© 2014 The Author 2014. Published by Oxford University Press on behalf of The Gerontological Society of America. All rights reserved. Objectives. The nature of the association between the cognitive decline and quality of life (QoL) during the course of Alzheimer's disease (AD) has not been studied in detail. We designed this study to determine if the association between cognitive domains in AD and health-related quality of life (HRQoL) changed over 18 months. Methods. We recruited 80 community-dwelling older adults with mild to moderate AD and 61 healthy elderly controls as well as their next-of-kin. The primary outcome measure was the QoL-AD. Specific cognitive functions were assessed with a broad range of neuropsychological measures, which were later grouped into cognitive domains following factor analyses at the baseline and 18-month assessments. Other explanatory variables included demographics, psychopathology, burden of care, and use of medication. Results. Self-reported QoL-AD scores were not associated with any of the identified cognitive domains at either assessment. The cognitive domains of people with AD changed between baseline and the 18-month assessment, as did the association of these factors with carer-rated HRQoL. The HRQoL scores assigned by the next-of-kin declined alongside a general measure of cognitive function. Discussion. These results indicate that HRQoL is not consistently associated with specific cognitive domains in AD and that cognitive-enhancing focused therapies may fail to affect the HRQoL of people with AD.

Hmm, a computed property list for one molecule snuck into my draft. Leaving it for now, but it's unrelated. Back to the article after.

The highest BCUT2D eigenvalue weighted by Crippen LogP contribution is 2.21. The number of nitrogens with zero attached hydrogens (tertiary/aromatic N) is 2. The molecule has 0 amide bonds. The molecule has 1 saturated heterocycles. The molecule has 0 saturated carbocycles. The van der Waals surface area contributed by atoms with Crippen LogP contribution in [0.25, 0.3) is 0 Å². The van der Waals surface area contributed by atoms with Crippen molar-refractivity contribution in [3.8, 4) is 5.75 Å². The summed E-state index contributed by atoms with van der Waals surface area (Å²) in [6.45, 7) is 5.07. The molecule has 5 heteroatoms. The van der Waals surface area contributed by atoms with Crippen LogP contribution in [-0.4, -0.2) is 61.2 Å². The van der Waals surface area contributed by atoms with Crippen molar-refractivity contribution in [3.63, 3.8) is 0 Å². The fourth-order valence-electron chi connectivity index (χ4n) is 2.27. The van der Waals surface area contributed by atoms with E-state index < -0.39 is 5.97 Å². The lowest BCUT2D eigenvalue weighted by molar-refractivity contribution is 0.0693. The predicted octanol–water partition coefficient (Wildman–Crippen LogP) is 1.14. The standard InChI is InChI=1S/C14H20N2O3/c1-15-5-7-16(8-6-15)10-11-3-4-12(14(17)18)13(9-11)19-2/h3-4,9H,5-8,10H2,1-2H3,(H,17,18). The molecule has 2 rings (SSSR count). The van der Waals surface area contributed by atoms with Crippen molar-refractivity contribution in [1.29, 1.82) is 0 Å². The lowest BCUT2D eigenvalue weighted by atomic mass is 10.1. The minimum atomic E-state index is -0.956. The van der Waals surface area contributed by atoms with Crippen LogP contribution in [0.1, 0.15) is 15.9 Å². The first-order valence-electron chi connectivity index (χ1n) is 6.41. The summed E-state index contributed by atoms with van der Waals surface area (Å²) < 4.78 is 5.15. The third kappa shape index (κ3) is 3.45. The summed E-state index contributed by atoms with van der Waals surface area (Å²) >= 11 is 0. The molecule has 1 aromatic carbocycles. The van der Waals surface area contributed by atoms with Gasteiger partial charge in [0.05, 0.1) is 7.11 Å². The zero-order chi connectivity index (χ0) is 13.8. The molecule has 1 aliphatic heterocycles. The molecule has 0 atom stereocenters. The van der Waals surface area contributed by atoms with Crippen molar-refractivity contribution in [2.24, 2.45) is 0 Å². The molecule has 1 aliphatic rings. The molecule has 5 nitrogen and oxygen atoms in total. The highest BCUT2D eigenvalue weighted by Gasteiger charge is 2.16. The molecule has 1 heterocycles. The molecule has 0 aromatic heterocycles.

|Number of pages||13|
|Journal||Journals of Gerontology - Series B Psychological Sciences and Social Sciences|
|Publication status||Published - 2016|